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Pediatric Respiratory Failure

  • When a child struggles to breathe due to low oxygen or too much carbon dioxide in his or her blood
  • Symptoms include sweating and difficulty breathing
  • Immediate treatment involves giving oxygen until an underlying cause is determined
  • Involves Pediatric Pulmonology, Allergy, Immunology & Sleep Medicine and emergency medicine

Pediatric Respiratory Failure


Nothing is scarier for a parent than seeing their child in distress, struggling to breathe. Pediatric acute respiratory failure—or when there's an imbalance between a child’s need for oxygen and the amount of oxygen in their blood—is one of the top reasons children are admitted to an intensive care unit. 

Though it can be serious and sometimes life-threatening, more often acute respiratory failure can be treated successfully, and most children will recover and have no further consequences from the episode, and they are unlikely to have it again. 

At Yale Medicine, our physicians are determined to treat children with the most noninvasive techniques available, including the use of a cutting edge devices for intubation, one that has been shown to lead to fewer complications. 

Who is most at risk of acute respiratory failure?

Infants and young children have a higher risk of developing acute respiratory failure than adults because their respiratory systems are not fully developed. Their thoracic walls, which contain the lungs, are not fully formed, and the ribs that surround that area still contain cartilage and have not turned completely to bone.

Because of that, it can be difficult for a child to take a deep breath, as the area is not quite strong enough for a high demand of oxygen. Acute respiratory failure can occur in children for many reasons, but the most common causes include:

  • Infection: Bacterial or viral infections such as the flu (a viral infection that affects the respiratory system) and sepsis (a bacterial infection that affects the blood) can exhaust the body of its oxygen stores, creating the imbalance in the blood that leads to acute respiratory failure.
  • Asthma: Often allergies can lead to an asthma attack that can cause a child to struggle for breath.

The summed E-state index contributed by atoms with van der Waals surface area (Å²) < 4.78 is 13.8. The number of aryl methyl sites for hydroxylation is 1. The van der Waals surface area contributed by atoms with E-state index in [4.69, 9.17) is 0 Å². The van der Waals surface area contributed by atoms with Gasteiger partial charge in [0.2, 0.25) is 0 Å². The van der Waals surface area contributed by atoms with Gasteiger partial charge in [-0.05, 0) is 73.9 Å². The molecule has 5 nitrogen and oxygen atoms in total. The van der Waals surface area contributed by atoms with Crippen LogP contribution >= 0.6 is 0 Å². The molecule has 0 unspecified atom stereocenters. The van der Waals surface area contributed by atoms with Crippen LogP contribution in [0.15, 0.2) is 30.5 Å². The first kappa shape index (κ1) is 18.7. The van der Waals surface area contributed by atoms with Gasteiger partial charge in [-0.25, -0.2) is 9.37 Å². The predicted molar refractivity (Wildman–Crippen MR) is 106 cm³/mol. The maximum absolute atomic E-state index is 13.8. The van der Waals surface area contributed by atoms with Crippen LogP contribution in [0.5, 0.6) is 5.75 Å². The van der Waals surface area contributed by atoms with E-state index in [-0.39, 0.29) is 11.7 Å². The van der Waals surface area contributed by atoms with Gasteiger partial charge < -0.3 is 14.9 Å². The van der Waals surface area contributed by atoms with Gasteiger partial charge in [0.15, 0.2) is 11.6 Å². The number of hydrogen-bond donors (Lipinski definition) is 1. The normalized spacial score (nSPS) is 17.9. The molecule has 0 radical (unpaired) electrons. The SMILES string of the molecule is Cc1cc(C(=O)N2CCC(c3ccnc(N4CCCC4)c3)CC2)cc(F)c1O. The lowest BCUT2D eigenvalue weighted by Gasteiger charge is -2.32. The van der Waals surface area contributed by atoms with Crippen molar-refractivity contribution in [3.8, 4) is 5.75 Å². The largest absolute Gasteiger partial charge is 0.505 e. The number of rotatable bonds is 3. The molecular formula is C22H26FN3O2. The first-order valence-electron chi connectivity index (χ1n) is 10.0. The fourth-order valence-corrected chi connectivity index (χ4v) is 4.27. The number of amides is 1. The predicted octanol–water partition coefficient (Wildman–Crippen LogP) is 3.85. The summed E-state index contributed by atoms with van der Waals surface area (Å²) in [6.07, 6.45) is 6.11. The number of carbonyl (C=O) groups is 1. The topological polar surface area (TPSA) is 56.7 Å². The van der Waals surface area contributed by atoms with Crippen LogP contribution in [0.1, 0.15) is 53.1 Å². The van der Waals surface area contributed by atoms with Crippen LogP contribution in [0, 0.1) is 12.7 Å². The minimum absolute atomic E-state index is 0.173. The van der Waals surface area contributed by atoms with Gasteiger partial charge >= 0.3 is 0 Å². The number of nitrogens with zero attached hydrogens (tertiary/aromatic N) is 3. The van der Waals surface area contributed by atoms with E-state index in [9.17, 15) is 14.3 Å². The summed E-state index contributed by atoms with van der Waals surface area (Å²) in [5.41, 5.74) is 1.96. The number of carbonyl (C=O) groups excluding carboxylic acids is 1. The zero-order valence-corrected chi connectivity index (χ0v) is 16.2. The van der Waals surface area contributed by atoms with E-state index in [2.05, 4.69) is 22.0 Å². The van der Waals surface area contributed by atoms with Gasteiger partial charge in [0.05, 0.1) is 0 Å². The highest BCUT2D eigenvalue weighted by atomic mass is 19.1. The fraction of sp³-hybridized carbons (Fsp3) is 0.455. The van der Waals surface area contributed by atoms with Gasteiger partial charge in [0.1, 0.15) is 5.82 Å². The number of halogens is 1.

• Reactive airway disease: Similar to asthma, this reversible condition is a narrowing of the airways often caused by allergens or infections.

What are the symptoms of pediatric acute respiratory failure?

“This is pretty easy to recognize,” says Josep Panisello, MD, a Yale Medicine pediatrician and medical director of the Pediatric Intensive Care Unit at Yale New Haven Children's Hospital. “If a child looks like he’s running a marathon, like he’s working very hard to breathe, and looks sick, then they should come to the emergency room.”

He notes that parents sometimes are concerned because a baby looks like he or she is breathing quickly, but breathing comfortably 50 to 60 times per minute in an otherwise healthy looking infant is normal. Parents should seek medical care when a child is struggling for air.

“What defines acute respiratory failure is the failure to sustain the normal work of breathing,” he says. “So if we have a child who is really pulling, the kid is sweating, he looks worried, it’s like he’s running but he’s getting out of breath, that is the definition of failure. The fact that the child is working to breathe, but it’s evident that he is not able to sustain that work.”

How is pediatric acute respiratory failure diagnosed?

While doctors will probably be able to diagnose acute respiratory failure just by looking at a child who’s struggling for breath, they may also check the oxygen levels in the blood.